This Is AuburnElectronic Theses and Dissertations

The diversity of oomycetes associated with cotton seedlings in Alabama and the assembly of the spermosphere microbiome of cotton and soybean




Olofintila, Oluwakemisola

Type of Degree

Master's Thesis


Entomology and Plant Pathology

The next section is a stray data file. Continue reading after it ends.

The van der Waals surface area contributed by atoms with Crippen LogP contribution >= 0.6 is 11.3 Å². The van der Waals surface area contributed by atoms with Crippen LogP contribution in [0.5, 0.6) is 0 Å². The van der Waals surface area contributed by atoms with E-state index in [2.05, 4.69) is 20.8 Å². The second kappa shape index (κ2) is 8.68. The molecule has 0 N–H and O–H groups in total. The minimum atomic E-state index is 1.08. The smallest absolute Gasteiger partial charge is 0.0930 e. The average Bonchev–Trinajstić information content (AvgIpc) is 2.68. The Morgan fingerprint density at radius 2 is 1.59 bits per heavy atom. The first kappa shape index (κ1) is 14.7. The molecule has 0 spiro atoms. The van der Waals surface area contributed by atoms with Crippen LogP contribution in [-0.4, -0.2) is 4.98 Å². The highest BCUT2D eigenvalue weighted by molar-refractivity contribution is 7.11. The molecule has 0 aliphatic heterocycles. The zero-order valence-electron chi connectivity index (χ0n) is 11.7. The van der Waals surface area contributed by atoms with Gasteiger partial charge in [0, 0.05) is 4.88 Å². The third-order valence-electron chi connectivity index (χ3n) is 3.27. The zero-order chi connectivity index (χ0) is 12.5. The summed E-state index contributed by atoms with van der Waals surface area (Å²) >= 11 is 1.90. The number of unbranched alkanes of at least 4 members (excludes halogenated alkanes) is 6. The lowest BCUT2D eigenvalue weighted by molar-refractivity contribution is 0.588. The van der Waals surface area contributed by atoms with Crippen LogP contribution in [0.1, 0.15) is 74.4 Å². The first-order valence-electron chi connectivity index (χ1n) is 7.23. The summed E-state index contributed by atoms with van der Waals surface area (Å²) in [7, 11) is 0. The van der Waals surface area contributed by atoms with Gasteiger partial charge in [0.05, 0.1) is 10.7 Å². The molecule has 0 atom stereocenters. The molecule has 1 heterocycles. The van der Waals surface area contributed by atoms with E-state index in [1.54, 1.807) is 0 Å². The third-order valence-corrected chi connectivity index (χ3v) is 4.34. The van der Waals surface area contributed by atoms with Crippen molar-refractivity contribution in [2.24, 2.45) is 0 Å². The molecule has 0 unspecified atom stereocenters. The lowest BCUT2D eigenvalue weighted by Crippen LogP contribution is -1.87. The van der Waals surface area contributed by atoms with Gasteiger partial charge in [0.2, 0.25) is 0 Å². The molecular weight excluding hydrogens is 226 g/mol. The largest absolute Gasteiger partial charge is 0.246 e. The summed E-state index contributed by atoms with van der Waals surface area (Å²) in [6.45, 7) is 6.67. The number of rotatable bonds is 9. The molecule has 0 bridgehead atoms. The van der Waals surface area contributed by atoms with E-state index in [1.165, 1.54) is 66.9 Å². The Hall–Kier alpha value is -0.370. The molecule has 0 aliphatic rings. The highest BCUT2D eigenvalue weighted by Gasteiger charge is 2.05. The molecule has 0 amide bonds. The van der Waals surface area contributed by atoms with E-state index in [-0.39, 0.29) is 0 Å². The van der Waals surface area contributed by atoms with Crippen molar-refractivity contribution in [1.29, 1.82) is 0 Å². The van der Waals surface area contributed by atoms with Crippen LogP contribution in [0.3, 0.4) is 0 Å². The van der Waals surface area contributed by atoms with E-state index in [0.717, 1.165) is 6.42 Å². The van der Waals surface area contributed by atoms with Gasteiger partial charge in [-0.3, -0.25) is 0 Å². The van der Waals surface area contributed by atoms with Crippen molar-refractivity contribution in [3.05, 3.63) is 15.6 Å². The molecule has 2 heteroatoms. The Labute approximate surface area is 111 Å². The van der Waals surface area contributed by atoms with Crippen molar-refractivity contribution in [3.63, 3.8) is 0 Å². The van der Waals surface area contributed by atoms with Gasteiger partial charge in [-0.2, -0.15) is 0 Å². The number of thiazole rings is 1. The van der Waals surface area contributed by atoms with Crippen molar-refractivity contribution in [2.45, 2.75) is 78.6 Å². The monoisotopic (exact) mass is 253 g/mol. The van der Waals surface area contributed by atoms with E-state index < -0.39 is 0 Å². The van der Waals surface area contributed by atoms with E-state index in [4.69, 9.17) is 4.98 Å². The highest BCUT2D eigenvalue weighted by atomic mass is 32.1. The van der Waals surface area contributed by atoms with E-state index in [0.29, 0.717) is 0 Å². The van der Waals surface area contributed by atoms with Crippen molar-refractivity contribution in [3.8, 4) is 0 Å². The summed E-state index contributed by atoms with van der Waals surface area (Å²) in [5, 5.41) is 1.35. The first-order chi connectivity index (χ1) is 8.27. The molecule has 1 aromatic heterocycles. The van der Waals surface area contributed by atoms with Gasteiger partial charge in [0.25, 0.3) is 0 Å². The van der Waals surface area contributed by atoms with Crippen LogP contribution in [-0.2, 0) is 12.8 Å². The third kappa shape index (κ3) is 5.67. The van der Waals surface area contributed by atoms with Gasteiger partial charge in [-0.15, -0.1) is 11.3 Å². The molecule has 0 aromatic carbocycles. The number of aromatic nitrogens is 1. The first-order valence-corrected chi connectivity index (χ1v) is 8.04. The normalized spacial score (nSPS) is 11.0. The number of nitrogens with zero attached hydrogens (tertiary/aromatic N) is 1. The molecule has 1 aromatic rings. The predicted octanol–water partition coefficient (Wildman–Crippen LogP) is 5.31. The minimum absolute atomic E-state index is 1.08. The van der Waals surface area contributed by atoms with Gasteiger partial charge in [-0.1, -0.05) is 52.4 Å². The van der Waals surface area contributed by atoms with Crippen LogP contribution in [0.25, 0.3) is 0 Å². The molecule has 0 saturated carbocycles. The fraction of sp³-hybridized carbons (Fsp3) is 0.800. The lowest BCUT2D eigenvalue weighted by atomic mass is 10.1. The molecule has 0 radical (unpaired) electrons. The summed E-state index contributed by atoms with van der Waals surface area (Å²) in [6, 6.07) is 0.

Cotton and soybean are major crops in the US grown for fiber and protein. Fungal and oomycete pathogens can affect cotton and soybean seedlings resulting in seed and seedling damping-off. Many different oomycete species may be associated with seedling disease, but the species diversity is not as well characterized in cotton compared to soybean. Several surveys of the oomycetes associated with cotton seedlings in Alabama and the US precede the development of molecular tools for species identification and recent changes in oomycete taxonomy. Chapter 1 reviews the relevant literature for seedling diseases, management, and oomycete taxonomy. Then in chapter 2, we seek to identify the diversity of oomycete species associated with cotton seedlings in Alabama using molecular tools, determine the pathogenic species using a seed virulence assay and correlate oomycete diversity with edaphic factors. We hypothesize the precise identification of the oomycete pathogens and their correlation with field properties will help inform better management strategies to maximize yield. We identified a total of 339 oomycete isolates associated with cotton seedlings in North, Central and South Alabama in 2021 and 2022. The identified oomycetes included 28 different species of which 25, including an unnamed species, and species with diverse ecological roles like mycoparasites that have not been previously reported to be associated with cotton seedlings in Alabama and the US as confirmed by the USDA ARS fungal database. Surprisingly, we did not collect any G. ultimum isolate contrary to previous studies. Although Globisporangium irregulare and G. sylvaticum have been previously reported in past studies. Six species were pathogenic to cotton seeds and those isolated in frequencies from cotton seedlings in both years were G. irregulare and P. nicotianae. Species composition and richness varied by soil type. Northern fields with higher cation exchange capacity had higher oomycete richness, which reduced as we sampled in southern soils with lower cation exchange capacity. Some species like P. nicotianae prefer soils with low sand content while other species like G. irregulare were isolated across all soil types irrespective of the sand content. Additionally, many damping-off pathogens residing in soil are stimulated by exudates released by seeds shortly after planting in an environment called the spermosphere. Pathogens move by chemotaxis towards exuding seeds, colonize the seeds and cause disease in a few hours. Therefore, understanding microbial interactions in a spermosphere may give insight into seedling disease control and identification of native microbes that may be potential biocontrol. Interestingly, microbial interactions in the spermosphere are not well understood compared to later phases and plant-associated environments after which seedling disease must have occurred. A major challenge linked with this could be the absence of an easy and reliable method to collect spermosphere samples for high throughput sequencing like we have for the rhizosphere or phyllosphere. In chapter 3, we developed a simple reliable sampling method to collect the spermosphere and used this method to determine the changes in microbial diversity in the spermosphere of cotton and soybean. We developed a sampling method that sufficiently collects spermosphere samples as defined in space and time for high throughput sequencing. Spermosphere microbial communities differed between soybean and cotton and from bulk soil. These communities develop as early as twelve hours after seeds are sown. Major changes observed in microbial communities was a reduction in the evenness of taxa from time point 0 to 18 after seeds were planted. Particularly, soybean spermosphere had the greatest reduction in taxa evenness, followed by cotton and bulk soil, which only had a slight reduction in taxa evenness over time. Significant indicator taxa enriched in soybean spermosphere included Bacilli and Gammaproteobacteria while cotton spermosphere was enriched in Planctomycetes compared to bulk soil. Additionally, we identified some genera with long history of plant growth promotion such as Paenibacillus and Brevibacillus to be enriched in soybean spermosphere. Overall, this study demonstrates the need for prescriptive control strategies tailored to fields based on apparent soil properties and disease pressure history. It serves as a baseline study for future application in developing or determining better seed treatments and resistant varieties for oomycete pathogens in cotton seedlings. The method developed for spermosphere microbiome sequencing could be utilized for various future studies and some of the microbes enriched in soybean spermosphere could be further explored for improved plant growth. In chapter 4 we discuss the impacts and significance of these experiments. Thus, this thesis facilitates precision agriculture for a more sustainable control of seedling diseases caused by oomycetes and improves knowledge of the plant microbiome.